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Playa de la Arena (or 'Arena Beach' in English) is a small resort 45km (approximately 40 minutes by car) away from the Reina Sofia Airport on the island of Tenerife.
As I have said in a previous post, I have been spending my summers in Tenerife for the last 11 years, but I have been visiting for two or three weeks at a time for nearly 20. The reason is that I have family out there who live in Playa de la Arena.
The first thing to mention about this lovely little place is that it really is not for those die-hard clubbers who want loud, late music. Las Americas is more likely to suit your tastes. Though there are a couple of small clubs within walking distance of Playa de la Arena, the best and liveliest of these being Karaoke Bar Tropical, which is a Spanish bar playing loud, Spanish music until the wee hours of the morning. You won't find many English people there, but as long as you can order a drink in Spanish (or at least have a go) you'll be made very welcome and have a fabulous time.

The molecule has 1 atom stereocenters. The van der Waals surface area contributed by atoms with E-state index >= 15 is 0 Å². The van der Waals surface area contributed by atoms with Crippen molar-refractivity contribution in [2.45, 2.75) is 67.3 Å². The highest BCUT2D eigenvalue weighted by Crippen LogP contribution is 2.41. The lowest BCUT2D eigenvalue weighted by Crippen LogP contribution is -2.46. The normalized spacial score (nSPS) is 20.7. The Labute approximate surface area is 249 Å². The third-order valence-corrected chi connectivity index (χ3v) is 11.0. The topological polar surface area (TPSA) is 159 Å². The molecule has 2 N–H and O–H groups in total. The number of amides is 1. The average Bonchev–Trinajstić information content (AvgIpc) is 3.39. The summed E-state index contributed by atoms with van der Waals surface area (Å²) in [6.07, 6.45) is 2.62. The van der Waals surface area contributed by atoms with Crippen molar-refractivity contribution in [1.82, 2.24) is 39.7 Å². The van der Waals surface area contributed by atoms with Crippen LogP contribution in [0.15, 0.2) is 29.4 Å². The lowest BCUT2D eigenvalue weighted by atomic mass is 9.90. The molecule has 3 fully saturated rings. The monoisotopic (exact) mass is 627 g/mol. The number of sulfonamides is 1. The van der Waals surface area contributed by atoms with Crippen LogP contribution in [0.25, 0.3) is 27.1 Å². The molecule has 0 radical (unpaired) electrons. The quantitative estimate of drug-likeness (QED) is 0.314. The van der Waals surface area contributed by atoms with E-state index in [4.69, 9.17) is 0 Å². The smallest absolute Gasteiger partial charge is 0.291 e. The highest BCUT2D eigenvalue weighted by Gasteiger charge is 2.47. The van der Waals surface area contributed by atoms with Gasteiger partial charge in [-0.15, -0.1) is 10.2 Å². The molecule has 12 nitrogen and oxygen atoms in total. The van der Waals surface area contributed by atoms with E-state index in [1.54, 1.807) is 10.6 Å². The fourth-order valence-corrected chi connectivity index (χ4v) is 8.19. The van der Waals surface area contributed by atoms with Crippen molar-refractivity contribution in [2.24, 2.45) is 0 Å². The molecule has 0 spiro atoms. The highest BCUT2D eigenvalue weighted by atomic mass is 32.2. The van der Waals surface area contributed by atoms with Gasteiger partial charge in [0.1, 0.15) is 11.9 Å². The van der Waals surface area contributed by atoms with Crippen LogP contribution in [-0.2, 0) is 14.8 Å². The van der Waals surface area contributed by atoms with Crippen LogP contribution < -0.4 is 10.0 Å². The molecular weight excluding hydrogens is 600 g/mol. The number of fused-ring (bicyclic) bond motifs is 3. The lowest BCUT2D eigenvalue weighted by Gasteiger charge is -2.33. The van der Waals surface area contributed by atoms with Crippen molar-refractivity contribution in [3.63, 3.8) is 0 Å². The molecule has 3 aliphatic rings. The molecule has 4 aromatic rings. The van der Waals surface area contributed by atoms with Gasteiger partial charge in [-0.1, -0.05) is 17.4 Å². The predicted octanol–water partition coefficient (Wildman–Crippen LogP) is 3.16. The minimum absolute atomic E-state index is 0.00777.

Anyway, back onto Playa de la Arena. The resort is located on the ever sunny West Coast of Tenerife, around a half hour walk from the better known resort of Los Gigantes and around a fifteen minute walk from Puerto Santiago (which will become more relevant when I elaborate on some of the day trips etc).
The first thing you'll notice as your tour bus pulls into Playa de la Arena is the stunning and quite sizeable beach. A lot of beaches on the island are man made, to cater for those who prefer white sand beaches. This one, however, is perfectly natural, which is why it is a black sand beach. This is a result of the island being a volcanic island and is a stunning beach. I have heard tourists complaining about the sand before, saying it looks dirty simply because it is black sand. Well, it certainly is not a dirty beach. In fact it has a European Blue Flag award for cleanliness. Furthermore, there is a vast array or water sports on offer during the peak season at very reasonable rates. For example, I was able to hire a jet ski for one hour for only 30 euros (about £20).